The President of the American College of Cardiology, Dr. Kim Williams, is vegan and advocates for patients to adopt a plant-based diet. Surprised? I was too… until I heard his personal experience with heart health on a podcast:
After a routine blood test while eating a standard American diet, Dr. Williams noticed that his LDL (“bad”) cholesterol had climbed up to 170 points. At 49 years old, he considered the idea that age and activity level could be factors, but he had to admit that diet played a part. Within 6 weeks of cutting out all animal products, his LDL cholesterol dropped to 90 points.
However, it doesn’t end there. Sure, Dr. Williams is one person, but that could be a fluke, right? An article from the American Journal of Clinical Nutrition cited a study of over 5,000 Finnish men and women, which studied the participants’ intake of fruits and vegetables. The less produce participants ate, the more likely they were to develop coronary artery disease… so maybe not.
Even more, a study noted in an article on Forbes.com found that consuming a plant-based diet could reduce the risk for heart failure by 42% as compared with other, more “normal” diets. On the other hand, the other diets within the study– a “Southern” diet, “alcohol and salad diet,” the “sweets diet,” and the “convenience diet,” similar to the Standard American Diet– were not linked with any heart benefits but were instead detrimental to participants. An article within the Physicians Committee for Responsible Medicine even states that compared with stents, “a transition to a plant-based diet free of cholesterol proves to be a more effective treatment.”
Not convinced? I get it… you want proof. How about a medical journal? An article from the US National Library of Medicine‘s website within the Journal of Geriatric Cardiology states:
Our report adds to the growing body of evidence that plant-based foods are beneficial for cardiovascular health. This evidence includes several population-based cohort studies that have demonstrated an inverse relationship between increased consumption of plant-based foods and incidence of heart failure.– Furthermore, plant-based diets may improve blood pressure,– glycemic control, and obesity,, additional risk factors for heart failure.
Plant-based diets may slow the progression of atherosclerosis, a risk factor for heart failure, and may even reverse atherosclerosis.– A plant-based diet may lead to a decrease in total LDL-C and LDL-C particles that are more resistant to oxidation.– Oxidized LDL-C is cytotoxic to endothelial cells, promotes chemotaxis of monocytes and T-cells, which leads to endovascular inflammation and atherogenesis, and oxidized LDL-C attenuates the response of endothelial cells to nitric oxide.Accordingly, a recent case report demonstrated a whole-food plant-based diet’s ability to reverse angina without medical or invasive therapy.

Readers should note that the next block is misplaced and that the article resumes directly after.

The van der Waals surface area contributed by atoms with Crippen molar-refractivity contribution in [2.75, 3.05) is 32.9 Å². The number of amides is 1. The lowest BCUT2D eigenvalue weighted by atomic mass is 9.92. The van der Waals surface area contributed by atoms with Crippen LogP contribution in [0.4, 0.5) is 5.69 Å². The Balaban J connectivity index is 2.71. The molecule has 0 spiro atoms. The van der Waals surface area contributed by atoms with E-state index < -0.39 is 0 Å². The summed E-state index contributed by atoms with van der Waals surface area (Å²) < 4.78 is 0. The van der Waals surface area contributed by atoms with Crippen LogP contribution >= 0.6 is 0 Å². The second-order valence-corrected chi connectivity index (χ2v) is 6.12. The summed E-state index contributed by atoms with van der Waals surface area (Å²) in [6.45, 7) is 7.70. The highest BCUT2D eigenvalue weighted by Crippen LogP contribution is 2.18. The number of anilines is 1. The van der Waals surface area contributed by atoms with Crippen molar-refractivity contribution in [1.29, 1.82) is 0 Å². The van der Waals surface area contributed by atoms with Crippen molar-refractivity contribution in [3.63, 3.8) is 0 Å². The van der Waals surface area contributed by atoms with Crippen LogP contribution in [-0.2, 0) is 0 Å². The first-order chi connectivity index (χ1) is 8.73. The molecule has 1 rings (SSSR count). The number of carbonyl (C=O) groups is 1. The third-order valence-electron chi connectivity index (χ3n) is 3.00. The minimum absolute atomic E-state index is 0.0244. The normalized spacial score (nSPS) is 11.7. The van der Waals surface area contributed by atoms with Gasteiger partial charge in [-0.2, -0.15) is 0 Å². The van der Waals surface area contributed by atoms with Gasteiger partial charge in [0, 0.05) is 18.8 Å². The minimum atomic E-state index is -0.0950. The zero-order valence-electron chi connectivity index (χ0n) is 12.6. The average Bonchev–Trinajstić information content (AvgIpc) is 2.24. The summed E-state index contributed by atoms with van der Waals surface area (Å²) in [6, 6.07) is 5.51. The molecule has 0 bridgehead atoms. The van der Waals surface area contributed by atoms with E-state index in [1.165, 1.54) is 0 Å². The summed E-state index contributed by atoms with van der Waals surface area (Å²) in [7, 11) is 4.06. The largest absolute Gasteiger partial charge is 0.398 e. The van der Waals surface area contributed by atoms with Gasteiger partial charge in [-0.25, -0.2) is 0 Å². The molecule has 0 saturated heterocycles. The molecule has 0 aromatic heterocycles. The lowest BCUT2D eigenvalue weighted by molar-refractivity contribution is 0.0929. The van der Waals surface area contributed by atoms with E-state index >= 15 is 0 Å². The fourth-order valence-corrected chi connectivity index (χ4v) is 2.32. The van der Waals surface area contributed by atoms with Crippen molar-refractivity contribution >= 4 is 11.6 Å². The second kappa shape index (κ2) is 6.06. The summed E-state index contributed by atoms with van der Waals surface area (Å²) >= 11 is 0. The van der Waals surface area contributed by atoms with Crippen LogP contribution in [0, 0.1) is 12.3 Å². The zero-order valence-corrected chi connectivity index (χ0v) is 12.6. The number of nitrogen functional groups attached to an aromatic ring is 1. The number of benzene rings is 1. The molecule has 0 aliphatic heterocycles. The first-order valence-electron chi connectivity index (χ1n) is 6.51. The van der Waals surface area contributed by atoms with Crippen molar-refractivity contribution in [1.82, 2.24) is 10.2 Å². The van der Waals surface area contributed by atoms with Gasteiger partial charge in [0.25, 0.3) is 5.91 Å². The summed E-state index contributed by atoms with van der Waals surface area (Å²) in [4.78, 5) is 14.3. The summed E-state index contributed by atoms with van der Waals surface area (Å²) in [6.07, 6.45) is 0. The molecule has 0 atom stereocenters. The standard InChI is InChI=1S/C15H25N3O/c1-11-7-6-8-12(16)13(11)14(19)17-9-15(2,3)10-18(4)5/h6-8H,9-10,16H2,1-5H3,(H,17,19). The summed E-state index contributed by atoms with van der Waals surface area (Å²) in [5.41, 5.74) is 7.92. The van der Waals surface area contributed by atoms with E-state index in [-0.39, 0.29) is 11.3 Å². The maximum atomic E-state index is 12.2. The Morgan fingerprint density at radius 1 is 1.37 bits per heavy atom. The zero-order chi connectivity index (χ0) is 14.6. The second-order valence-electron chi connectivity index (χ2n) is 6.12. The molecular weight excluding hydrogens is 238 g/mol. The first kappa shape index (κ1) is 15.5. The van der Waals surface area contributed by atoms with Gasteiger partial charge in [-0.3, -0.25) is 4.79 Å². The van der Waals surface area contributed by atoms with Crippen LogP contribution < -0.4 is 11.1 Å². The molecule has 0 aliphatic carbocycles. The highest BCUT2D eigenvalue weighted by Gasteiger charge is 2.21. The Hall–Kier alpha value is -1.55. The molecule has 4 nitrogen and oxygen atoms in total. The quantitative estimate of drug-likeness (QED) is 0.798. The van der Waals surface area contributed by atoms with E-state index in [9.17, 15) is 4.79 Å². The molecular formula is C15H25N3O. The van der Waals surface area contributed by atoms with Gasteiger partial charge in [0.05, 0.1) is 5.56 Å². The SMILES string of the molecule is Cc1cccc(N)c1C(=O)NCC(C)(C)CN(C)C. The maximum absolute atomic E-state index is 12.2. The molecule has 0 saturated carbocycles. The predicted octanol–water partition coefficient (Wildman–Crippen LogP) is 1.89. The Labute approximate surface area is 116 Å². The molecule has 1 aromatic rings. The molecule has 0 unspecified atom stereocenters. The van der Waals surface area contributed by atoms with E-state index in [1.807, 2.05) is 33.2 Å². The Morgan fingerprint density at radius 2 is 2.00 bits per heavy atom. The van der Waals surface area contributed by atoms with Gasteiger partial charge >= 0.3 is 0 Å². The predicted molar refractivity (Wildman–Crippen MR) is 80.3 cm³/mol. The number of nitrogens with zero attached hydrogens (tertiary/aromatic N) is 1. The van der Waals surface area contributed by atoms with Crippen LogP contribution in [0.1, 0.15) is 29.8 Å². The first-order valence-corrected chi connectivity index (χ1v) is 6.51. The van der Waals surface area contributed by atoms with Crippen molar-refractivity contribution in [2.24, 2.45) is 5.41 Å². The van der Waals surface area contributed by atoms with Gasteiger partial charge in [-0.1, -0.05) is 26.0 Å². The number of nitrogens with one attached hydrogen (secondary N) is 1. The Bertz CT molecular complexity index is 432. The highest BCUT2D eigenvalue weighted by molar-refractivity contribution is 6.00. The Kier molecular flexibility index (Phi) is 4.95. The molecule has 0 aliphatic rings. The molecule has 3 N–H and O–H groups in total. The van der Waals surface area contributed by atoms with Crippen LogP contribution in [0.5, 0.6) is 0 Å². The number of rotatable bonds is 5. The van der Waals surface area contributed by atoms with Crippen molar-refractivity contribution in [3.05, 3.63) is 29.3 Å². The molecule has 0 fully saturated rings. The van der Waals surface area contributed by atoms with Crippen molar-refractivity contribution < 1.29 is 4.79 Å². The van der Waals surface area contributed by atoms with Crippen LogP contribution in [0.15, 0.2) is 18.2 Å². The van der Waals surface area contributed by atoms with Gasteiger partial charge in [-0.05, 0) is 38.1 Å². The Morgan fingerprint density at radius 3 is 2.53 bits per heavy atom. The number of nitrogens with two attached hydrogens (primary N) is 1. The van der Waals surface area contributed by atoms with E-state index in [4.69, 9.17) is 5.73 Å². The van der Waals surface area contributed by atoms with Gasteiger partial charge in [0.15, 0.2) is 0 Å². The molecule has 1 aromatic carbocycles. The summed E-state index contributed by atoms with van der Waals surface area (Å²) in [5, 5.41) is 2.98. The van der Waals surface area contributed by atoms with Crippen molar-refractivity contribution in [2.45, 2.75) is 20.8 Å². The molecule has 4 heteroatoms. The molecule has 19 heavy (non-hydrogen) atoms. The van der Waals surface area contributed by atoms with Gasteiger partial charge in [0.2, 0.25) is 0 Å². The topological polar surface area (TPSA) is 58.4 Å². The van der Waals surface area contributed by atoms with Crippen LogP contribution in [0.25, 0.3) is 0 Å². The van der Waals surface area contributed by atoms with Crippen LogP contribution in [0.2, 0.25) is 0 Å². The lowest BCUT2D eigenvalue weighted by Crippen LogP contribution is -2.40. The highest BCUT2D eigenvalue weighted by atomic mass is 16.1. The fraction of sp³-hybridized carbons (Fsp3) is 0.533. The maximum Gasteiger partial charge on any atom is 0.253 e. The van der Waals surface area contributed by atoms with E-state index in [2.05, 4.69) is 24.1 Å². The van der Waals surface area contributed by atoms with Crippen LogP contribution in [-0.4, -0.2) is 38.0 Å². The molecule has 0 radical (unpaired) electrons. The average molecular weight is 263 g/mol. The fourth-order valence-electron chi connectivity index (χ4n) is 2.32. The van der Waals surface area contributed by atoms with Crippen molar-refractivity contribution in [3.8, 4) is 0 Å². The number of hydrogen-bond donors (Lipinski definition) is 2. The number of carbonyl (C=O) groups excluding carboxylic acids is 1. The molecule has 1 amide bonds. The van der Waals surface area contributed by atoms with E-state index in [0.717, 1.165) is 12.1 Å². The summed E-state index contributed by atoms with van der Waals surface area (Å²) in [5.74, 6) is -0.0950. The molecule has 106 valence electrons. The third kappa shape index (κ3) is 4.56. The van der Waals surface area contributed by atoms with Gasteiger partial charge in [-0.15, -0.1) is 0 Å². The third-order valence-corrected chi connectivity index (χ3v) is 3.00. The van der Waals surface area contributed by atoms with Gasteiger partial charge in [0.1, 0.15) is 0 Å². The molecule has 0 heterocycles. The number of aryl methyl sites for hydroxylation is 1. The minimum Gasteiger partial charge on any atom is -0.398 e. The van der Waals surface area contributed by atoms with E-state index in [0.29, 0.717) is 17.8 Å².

Reactive oxygen species (ROS) induce myocyte hypertrophy, aortic stiffness, apoptosis, and interstitial fibrosis, potentially contributing to the progression of heart failure., Furthermore, ROS may reduce myocardial contractility,, and an inverse relationship between anti-oxidant uptake and heart failure has been described.,, Plant-based diets are rich in anti-oxidants and in part by reducing ROS may improve myocardial contractility.– Animal based foods, with lower amounts of anti-oxidants,may lead to greater levels of ROS and may have the opposite effect. In addition, advanced glycation end-products, which are less prevalent in plant-based foods than in high-fat, animal rich foods– lead to the formation of ROS and may further contribute to systolic, diastolic, and vascular dysfunction.
Ultimately, is a whole food, plant-based diet an answer to chronic disease? Maybe so. Check out this video featuring Dr. Williams, as well as several other doctors, below to find out the importance of proper nutrition. It’s a long one, so grab a drink and settle in for a minute! 😉
Interested in learning about more plant-based cardiologists? Find out more here on Dr. Heather Shenkman, Dr. Joel Kahn, or Dr. John C. Teeters and their experiences in switching to a healthy, vegan diet.
Questions for you:
What are some of your favorite studies in heart health and plant-based diets? I’m always interested in finding new studies!
What are some of your favorite plant-based dinners lately? At the moment, we’re on an Instant Pot kick (I just figured out how to steam sweet potatoes in it, and it’s awesome!), but I’m on the hunt for new recipes!!